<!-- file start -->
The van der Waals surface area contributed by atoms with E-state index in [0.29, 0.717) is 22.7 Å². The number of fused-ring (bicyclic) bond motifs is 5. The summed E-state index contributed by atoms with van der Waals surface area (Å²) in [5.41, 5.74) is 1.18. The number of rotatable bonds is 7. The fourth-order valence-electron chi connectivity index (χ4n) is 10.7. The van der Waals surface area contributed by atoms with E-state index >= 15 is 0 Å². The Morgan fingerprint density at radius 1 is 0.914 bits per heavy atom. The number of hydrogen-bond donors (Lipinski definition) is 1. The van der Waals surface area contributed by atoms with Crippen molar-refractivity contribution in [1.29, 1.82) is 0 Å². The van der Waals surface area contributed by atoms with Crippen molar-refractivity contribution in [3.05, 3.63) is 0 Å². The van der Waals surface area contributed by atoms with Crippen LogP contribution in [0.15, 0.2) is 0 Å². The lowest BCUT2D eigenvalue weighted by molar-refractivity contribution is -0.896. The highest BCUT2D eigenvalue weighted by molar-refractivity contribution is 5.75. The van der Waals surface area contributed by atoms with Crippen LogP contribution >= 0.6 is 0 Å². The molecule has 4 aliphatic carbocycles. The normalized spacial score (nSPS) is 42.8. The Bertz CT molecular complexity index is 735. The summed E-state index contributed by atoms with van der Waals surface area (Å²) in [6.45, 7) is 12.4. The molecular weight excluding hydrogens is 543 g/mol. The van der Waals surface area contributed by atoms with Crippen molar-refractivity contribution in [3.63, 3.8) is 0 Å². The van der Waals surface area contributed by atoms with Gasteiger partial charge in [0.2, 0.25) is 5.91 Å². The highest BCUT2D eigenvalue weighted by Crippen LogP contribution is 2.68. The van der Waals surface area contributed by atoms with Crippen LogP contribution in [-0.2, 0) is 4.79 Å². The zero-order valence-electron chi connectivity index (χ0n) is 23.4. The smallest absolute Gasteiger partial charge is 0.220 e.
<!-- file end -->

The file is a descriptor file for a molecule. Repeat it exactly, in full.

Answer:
The van der Waals surface area contributed by atoms with E-state index in [0.29, 0.717) is 22.7 Å². The number of fused-ring (bicyclic) bond motifs is 5. The summed E-state index contributed by atoms with van der Waals surface area (Å²) in [5.41, 5.74) is 1.18. The number of rotatable bonds is 7. The fourth-order valence-electron chi connectivity index (χ4n) is 10.7. The van der Waals surface area contributed by atoms with E-state index >= 15 is 0 Å². The Morgan fingerprint density at radius 1 is 0.914 bits per heavy atom. The number of hydrogen-bond donors (Lipinski definition) is 1. The van der Waals surface area contributed by atoms with Crippen molar-refractivity contribution in [1.29, 1.82) is 0 Å². The van der Waals surface area contributed by atoms with Crippen molar-refractivity contribution in [3.05, 3.63) is 0 Å². The van der Waals surface area contributed by atoms with Crippen LogP contribution in [0.15, 0.2) is 0 Å². The lowest BCUT2D eigenvalue weighted by molar-refractivity contribution is -0.896. The highest BCUT2D eigenvalue weighted by molar-refractivity contribution is 5.75. The van der Waals surface area contributed by atoms with Crippen LogP contribution >= 0.6 is 0 Å². The molecule has 4 aliphatic carbocycles. The normalized spacial score (nSPS) is 42.8. The Bertz CT molecular complexity index is 735. The summed E-state index contributed by atoms with van der Waals surface area (Å²) in [6.45, 7) is 12.4. The molecular weight excluding hydrogens is 543 g/mol. The van der Waals surface area contributed by atoms with Crippen molar-refractivity contribution in [3.63, 3.8) is 0 Å². The van der Waals surface area contributed by atoms with Gasteiger partial charge in [0.2, 0.25) is 5.91 Å². The highest BCUT2D eigenvalue weighted by Crippen LogP contribution is 2.68. The van der Waals surface area contributed by atoms with Crippen LogP contribution in [-0.2, 0) is 4.79 Å². The zero-order valence-electron chi connectivity index (χ0n) is 23.4. The smallest absolute Gasteiger partial charge is 0.220 e.